Notebook: Inevitability of our death doesn't mean you can ignore clubcard deal
When the science fiction writer Philip K Dick died in 1982, his ashes were buried under a headstone that had carried his name for 52 years. When his twin sister passed away five decades earlier, both their names were inscribed on the stone at the same time, presumably by family members who were more worried about cost-effective measures than their son's mental state.
Dick lived his life in constant paranoia, hardly surprising for a man who had a grave awaiting with his name on it. It sounds like a plot point from one of his brilliant, paradoxical works, which posed big questions about reality; questions like, if you knew when you were going to die, would you live differently? It's a question that we may need to start asking ourselves, as researchers have created an program that can estimate our life expectancy. The team of researchers - from the third-level thunderdome that is the University of Adelaide - simply feed scans of your organs into the application and it comes back with a 69pc accuracy of when you are going to expire.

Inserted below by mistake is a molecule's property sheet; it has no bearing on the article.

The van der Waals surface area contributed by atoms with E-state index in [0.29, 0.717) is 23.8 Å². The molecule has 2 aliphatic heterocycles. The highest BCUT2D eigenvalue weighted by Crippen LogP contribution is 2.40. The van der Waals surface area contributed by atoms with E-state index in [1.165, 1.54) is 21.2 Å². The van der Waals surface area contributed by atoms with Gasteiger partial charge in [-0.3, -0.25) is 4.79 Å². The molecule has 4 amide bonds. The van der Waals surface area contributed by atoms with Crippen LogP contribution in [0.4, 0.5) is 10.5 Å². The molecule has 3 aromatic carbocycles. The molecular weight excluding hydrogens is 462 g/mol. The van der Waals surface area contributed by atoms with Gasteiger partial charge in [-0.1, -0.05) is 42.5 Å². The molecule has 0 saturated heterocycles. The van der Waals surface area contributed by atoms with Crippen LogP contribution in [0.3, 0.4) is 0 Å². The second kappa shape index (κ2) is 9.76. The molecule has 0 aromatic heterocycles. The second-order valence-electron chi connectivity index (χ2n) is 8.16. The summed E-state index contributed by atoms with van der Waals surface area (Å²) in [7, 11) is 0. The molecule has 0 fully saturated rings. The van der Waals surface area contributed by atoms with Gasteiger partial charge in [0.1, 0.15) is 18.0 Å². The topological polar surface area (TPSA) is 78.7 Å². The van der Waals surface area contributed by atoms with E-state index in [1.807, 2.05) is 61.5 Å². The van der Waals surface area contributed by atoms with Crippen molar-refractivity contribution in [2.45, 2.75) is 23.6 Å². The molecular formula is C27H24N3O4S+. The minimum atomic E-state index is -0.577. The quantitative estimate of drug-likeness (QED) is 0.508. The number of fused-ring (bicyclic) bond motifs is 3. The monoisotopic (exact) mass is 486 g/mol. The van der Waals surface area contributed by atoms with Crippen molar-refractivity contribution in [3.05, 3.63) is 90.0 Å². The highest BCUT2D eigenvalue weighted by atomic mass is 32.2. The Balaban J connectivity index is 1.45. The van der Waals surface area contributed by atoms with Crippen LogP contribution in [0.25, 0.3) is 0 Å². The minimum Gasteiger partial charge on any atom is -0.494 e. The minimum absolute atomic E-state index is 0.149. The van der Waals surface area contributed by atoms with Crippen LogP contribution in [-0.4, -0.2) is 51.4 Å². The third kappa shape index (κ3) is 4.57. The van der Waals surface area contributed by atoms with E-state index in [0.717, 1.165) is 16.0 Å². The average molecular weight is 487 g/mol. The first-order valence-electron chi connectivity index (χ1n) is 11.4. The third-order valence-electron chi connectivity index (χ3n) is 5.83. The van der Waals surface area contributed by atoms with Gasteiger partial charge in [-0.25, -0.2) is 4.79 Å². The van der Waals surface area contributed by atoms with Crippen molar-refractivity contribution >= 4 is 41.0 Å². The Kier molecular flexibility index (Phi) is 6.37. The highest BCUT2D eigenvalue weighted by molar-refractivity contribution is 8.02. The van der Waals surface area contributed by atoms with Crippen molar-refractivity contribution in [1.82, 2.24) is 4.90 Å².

The crushing inevitability of our own demise is something we tend not to think about a whole lot, but probably should. Hopefully this technology will trickle down to the point where you will be able to scan yourself at the supermarket self-service checkout and get your own expiration date. Perhaps then we might think less about collecting clubcard points and more about buying time on earth through positive choices. Unless it's double points on family packs of crisps, that just makes financial sense.